More On McCoy’s Statement
Earlier today, on the eve of a crucial vote in the Senate on redistricting, Speaker Billy McCoy unleashed a tirade saying he will ignore what that chamber does and consider the House maps law as they have passed the House.
McCoy said he has no interest in conferencing with the Senate, and as far as he is concerned the matter is settled and apparently going to the Justice Department for review and- in McCoy’s mind- eventual implementation.
Here is some more on the statement and events surrounding it:
** This was obviously meant to be a threat to Senate Republican to simply Concur with the House version of JR 201. Honestly, I don’t see how statements like this do anything but strengthen Republican resistance to the House plan in the Senate. If you were a Republican Senator who was on the fence; how do you now vote for McCoy on this?
** Obviously JR 201 is not law if it doesn’t clear the Senate. McCoy, you would hope, knows this. The likely scenario is someone affiliated with the Democratic Party files suit when they don’t get a new map and they offer the Reynolds map as a solution. Of course, Republicans have their own map too. At this time, lawsuits are about the only thing that is certain.
** From what I am looking at, the worst-case scenario for Republicans is running under the Reynolds map. Any map produced by the courts will be better for the GOP. What the courts would do is simply draw lines with as small changes as possible to make up for population shifts, but certainly wouldn’t be far reaching like the House Democrats were.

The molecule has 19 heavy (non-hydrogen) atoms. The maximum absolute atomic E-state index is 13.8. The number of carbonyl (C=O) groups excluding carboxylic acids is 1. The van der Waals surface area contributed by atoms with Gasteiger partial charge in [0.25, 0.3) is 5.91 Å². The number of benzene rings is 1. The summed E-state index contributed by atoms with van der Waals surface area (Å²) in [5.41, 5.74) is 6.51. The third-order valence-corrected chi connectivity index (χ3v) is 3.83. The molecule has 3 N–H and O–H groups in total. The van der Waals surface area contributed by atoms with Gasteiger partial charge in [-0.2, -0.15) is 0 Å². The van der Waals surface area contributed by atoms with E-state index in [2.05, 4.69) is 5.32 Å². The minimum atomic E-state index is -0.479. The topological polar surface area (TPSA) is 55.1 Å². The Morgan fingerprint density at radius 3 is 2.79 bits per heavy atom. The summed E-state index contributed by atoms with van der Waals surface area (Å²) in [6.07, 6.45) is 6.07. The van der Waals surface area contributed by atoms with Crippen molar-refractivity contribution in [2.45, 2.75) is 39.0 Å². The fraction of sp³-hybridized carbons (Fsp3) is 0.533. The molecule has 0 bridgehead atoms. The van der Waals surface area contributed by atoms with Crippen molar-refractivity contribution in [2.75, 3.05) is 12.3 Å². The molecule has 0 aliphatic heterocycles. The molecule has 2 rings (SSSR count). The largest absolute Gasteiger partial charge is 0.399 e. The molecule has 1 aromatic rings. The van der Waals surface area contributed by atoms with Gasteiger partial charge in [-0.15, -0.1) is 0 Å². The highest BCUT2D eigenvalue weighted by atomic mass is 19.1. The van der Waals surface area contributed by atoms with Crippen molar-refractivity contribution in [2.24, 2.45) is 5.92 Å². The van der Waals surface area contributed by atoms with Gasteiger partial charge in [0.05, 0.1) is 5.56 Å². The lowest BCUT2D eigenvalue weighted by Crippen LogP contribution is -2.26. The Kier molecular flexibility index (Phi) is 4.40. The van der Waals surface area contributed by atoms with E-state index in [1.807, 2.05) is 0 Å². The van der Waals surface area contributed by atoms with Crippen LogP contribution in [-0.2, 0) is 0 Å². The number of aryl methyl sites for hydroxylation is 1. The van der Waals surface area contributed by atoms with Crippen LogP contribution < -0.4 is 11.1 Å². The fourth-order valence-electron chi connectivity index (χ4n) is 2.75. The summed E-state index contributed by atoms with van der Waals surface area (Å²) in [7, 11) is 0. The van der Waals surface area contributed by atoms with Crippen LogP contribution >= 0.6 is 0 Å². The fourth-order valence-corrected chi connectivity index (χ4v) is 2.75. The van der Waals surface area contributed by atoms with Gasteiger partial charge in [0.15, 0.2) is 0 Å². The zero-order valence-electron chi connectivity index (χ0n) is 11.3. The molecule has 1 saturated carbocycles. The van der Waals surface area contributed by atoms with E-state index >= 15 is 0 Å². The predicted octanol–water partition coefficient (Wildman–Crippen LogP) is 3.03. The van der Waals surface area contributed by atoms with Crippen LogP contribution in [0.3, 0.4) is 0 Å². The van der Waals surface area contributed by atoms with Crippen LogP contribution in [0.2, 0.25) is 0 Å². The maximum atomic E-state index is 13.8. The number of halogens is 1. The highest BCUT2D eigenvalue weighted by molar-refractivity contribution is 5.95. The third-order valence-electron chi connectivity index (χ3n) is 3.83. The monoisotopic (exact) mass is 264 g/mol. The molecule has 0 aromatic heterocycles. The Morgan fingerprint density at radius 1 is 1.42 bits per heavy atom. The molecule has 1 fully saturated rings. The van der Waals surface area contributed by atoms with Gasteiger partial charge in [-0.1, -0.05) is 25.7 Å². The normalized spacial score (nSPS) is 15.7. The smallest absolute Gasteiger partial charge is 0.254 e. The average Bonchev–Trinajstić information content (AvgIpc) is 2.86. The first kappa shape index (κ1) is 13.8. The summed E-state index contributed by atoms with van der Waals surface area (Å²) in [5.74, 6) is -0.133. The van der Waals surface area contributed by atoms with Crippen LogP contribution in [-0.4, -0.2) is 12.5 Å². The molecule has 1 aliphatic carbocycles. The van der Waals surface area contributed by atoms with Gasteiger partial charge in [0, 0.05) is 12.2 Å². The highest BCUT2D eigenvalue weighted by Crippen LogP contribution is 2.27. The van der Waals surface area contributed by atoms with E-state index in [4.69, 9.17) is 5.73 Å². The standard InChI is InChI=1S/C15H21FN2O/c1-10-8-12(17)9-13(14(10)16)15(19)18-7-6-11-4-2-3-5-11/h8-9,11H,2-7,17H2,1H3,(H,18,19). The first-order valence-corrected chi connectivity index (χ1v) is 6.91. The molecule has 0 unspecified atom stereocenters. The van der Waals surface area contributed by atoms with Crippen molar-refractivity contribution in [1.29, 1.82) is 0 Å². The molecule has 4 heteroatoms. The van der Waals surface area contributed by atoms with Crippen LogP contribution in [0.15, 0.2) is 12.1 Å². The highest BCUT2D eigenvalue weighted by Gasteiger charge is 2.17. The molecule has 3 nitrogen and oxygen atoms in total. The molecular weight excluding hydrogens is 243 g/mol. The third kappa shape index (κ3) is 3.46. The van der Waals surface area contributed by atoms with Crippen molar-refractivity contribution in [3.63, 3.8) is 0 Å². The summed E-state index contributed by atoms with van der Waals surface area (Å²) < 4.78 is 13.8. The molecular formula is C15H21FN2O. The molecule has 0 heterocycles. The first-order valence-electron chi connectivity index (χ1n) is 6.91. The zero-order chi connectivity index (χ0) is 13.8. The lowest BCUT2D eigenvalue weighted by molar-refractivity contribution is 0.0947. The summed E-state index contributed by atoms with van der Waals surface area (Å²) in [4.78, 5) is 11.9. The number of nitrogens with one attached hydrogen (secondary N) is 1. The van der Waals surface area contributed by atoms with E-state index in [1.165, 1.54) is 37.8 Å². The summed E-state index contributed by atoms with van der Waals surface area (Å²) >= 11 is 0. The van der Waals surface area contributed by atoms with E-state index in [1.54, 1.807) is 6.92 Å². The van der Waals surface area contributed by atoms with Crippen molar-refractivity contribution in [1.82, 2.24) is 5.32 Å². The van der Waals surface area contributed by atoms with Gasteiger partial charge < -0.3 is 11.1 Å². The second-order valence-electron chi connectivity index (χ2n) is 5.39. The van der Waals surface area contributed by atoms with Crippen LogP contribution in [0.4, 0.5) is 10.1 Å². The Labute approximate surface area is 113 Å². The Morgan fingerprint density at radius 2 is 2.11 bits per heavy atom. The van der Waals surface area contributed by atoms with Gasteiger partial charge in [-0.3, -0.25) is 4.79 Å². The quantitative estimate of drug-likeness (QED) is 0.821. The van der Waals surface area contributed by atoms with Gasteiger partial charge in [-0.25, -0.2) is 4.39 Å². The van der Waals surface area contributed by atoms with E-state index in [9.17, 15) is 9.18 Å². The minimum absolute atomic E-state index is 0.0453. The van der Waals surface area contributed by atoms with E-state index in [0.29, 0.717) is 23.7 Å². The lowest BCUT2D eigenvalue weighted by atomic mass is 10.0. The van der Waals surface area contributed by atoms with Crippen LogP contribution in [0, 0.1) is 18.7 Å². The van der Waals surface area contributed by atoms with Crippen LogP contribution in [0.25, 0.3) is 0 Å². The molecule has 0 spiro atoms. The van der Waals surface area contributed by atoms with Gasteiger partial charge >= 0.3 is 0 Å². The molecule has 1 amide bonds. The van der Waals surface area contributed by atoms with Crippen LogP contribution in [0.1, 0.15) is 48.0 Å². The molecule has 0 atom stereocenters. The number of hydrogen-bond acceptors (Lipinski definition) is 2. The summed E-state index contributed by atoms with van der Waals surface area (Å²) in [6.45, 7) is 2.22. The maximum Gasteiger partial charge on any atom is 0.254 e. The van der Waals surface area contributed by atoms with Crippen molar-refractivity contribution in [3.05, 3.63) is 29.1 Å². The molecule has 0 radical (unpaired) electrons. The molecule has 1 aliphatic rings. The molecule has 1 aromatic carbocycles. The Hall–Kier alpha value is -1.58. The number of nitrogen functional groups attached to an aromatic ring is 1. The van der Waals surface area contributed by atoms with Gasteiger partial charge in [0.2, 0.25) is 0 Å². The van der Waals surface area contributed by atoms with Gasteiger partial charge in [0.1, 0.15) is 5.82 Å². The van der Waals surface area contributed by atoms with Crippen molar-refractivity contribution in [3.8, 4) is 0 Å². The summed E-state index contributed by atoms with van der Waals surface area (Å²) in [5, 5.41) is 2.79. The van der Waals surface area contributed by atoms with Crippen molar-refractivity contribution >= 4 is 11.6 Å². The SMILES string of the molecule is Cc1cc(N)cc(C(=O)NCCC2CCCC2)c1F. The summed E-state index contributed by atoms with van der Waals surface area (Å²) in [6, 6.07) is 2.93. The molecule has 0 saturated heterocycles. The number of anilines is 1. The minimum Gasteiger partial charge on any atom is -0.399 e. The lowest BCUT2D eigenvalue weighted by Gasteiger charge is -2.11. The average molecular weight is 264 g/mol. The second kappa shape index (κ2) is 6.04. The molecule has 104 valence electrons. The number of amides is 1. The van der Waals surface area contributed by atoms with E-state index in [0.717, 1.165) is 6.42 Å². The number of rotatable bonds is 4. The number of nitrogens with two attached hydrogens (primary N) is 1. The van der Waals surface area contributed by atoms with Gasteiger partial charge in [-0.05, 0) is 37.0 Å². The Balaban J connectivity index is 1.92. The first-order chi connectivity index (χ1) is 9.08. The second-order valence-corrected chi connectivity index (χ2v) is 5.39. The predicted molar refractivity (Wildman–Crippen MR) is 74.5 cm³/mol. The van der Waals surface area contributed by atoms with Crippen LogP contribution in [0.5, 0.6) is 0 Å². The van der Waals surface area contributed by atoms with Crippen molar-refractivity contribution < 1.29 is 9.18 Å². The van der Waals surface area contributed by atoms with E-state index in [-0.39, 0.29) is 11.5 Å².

** Statement from Lt. Gov. Phil Bryant: “I am disappointed that Speaker McCoy has announced that he will not follow the law as the redistricting process goes forward. As the Senate prepares to vote and send the House and Senate plans to a conference committee, moving forward with the legislative process is the appropriate and lawful thing to do. The legislature must rest on the rule of law, not the antiquated traditions that were designed to keep the powerful in power.”
** Statement from Mississippians For Fair Redistricting: “The House leadership’s refusal to address the flaws in their plan is unfortunate. If the Senate declines to concur but instead invites conference, a joint conference would be the last opportunity for the House and Senate to craft a legal plan. If the Speaker follows through on his threat to refuse to appoint conferees, then the House leadership, and no one else, will have failed to make every effort to meet their constitutional duty to redraw districts for the next decade.”